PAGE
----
BISBEE — When Francis Kiman learned he’d have to spend a number of months at a nursing home, he never expected one of the best prescriptions helping him recover from surgery would be a pencil.
A native of Massachusetts, Kiman, also known as “Pablo Pencil,” graduated with an art degree from the Southeastern Massachusetts Technological Institute — that’s now known as the University of Massachusetts Dartmouth. While at school, Pablo loaded trucks for the Boston Ballet, which slowly evolved into a career as a set designer.
“I designed 70 shows without any formal training,” he said.
Because he learned quickly and was meticulous when it came to details, Pablo gained a name for himself and started handling larger clients and events for venues like the Wilbur Theatre. From there, he ended up running his own company. After years of a very high-pressure life, Pablo decided it was time for a change.
“I fell in love with a playwright from New York and we split the difference (between Massachusetts and New York) and moved to New Hampshire,” he recalled with a chuckle.
There, he started a new life with an art gallery and design studio. He also served as the artist in residence for the state and taught in a number of schools. That was, until he fell off a ladder in his studio and broke all the bones in his foot. According to Pablo, the injury changed a lot for him and with winter coming, he needed a change. And with some advice from a friend, that change was Bisbee.
The Recovery Project
When he first entered the historic mining city, Pablo dipped into his past experiences and helped create new atmospheres in various venues — including Hot Licks Saloon, a former barbecue and blues venue.
“I’d also go into bars and draw people,” he said. “I have a rolodex of expressions in my head.”
Things seemed to be going well until a sickness swept over him and he found himself unable to use his legs.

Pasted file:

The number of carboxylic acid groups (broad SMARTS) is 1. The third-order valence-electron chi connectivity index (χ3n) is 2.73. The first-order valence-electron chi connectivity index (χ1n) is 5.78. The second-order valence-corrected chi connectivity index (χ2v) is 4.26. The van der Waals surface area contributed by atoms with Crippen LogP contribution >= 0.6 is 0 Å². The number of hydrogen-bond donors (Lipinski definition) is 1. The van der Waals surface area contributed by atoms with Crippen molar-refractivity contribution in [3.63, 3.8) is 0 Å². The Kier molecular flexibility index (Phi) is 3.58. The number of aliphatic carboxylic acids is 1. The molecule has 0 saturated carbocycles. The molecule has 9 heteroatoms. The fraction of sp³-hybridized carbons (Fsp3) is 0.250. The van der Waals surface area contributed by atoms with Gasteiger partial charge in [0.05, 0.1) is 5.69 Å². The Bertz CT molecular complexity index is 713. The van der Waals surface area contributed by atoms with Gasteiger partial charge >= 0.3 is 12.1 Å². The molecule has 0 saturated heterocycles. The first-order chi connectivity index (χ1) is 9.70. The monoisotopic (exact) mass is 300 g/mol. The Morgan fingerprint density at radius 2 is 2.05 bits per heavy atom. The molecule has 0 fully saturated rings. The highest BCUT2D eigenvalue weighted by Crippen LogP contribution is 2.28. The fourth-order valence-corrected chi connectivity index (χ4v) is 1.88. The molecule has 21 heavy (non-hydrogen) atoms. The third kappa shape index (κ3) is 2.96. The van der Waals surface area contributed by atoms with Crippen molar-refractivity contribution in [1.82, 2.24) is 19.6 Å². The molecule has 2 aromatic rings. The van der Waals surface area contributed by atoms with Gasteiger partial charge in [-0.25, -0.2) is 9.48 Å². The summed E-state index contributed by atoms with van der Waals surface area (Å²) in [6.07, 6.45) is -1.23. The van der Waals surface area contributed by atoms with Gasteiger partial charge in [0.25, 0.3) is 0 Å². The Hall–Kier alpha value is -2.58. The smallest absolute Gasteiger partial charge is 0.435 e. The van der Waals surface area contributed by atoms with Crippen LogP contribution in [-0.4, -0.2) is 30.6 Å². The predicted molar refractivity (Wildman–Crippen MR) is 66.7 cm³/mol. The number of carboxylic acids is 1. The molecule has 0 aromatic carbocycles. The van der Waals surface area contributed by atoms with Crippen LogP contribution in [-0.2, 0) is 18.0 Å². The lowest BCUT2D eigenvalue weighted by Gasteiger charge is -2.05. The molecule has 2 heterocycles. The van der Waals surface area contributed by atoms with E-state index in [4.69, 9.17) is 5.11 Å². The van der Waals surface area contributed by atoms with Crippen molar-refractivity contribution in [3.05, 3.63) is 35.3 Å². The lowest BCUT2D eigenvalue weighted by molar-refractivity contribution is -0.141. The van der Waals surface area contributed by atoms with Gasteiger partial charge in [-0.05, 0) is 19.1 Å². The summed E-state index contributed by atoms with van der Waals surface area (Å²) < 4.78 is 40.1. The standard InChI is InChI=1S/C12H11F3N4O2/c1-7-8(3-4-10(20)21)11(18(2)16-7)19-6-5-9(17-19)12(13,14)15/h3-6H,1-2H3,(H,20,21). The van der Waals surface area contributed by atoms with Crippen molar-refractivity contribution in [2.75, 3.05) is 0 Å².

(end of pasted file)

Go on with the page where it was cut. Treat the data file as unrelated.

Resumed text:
“It was out of the blue. I crawled up the stairs to the bar (nearby)...they thought I was having a stroke,” he said.
As it turned out, his right femoral artery was blocked, cutting off the blood supply to his right leg. And because there aren’t traditional rehabilitative facilities nearby, Pablo said he ended up in a nursing home.
“It was horrible. I was in so much pain and I was helpless,” he said. “It was a wakeup call.”
That helplessness, however, started to disappear when he started drawing and writing.
“Sometimes I would start writing words on pages and sometimes it didn’t make sense, but I would could keep going until creating,” he said. “I began to draw in earnest, soon after my first surgery and nursing home recovery. Seven months and three more surgeries later, I had filled four, 50-page sketchbooks — on both sides — with my drawings.”
The drawing, Pablo said, became his way to survive and offer up sanity when he felt like he didn’t have any.
“When I draw, I forget and reality goes away,” he said. “And when that happens, I’m not cognisant of the pain. I’m coping. It was an empowering experience.”
Having also dabbled into political cartoons with area newspapers, Pablo said his sketches often touch on the same wavelength of politics, social events and humor. He creates each image with ink and watercolor pens. And a representation of that work is available for the public to experience firsthand at the Sense of Place Gallery until the end of the month.
“Perhaps it’s not my ‘best’ work, nonetheless, it represents a life-changing transition and in some, but not all of these drawings, my survivalist nature struggled to find true expression,” said Pablo. “It is my pleasure to share this window of experience with you.”